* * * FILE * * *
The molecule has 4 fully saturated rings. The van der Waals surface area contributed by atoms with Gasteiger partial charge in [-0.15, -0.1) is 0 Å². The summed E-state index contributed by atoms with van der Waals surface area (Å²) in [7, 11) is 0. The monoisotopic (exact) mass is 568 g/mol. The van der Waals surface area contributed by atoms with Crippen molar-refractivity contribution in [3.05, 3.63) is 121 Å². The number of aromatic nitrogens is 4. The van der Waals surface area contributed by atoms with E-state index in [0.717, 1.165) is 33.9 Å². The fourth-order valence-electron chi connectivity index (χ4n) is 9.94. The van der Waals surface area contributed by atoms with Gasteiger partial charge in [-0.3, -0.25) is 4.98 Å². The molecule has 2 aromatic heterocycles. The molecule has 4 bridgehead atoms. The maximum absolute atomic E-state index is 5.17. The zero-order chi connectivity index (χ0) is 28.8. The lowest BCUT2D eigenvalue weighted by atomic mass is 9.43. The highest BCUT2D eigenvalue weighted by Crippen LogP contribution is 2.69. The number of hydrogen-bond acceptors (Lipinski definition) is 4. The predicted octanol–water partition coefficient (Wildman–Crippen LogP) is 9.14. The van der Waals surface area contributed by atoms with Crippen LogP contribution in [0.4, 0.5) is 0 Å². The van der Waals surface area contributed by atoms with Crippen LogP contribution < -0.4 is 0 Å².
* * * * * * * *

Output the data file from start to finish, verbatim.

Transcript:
The molecule has 4 fully saturated rings. The van der Waals surface area contributed by atoms with Gasteiger partial charge in [-0.15, -0.1) is 0 Å². The summed E-state index contributed by atoms with van der Waals surface area (Å²) in [7, 11) is 0. The monoisotopic (exact) mass is 568 g/mol. The van der Waals surface area contributed by atoms with Crippen molar-refractivity contribution in [3.05, 3.63) is 121 Å². The number of aromatic nitrogens is 4. The van der Waals surface area contributed by atoms with E-state index in [0.717, 1.165) is 33.9 Å². The fourth-order valence-electron chi connectivity index (χ4n) is 9.94. The van der Waals surface area contributed by atoms with Gasteiger partial charge in [-0.3, -0.25) is 4.98 Å². The molecule has 2 aromatic heterocycles. The molecule has 4 bridgehead atoms. The maximum absolute atomic E-state index is 5.17. The zero-order chi connectivity index (χ0) is 28.8. The lowest BCUT2D eigenvalue weighted by atomic mass is 9.43. The highest BCUT2D eigenvalue weighted by Crippen LogP contribution is 2.69. The number of hydrogen-bond acceptors (Lipinski definition) is 4. The predicted octanol–water partition coefficient (Wildman–Crippen LogP) is 9.14. The van der Waals surface area contributed by atoms with Crippen LogP contribution in [0.4, 0.5) is 0 Å². The van der Waals surface area contributed by atoms with Crippen LogP contribution < -0.4 is 0 Å².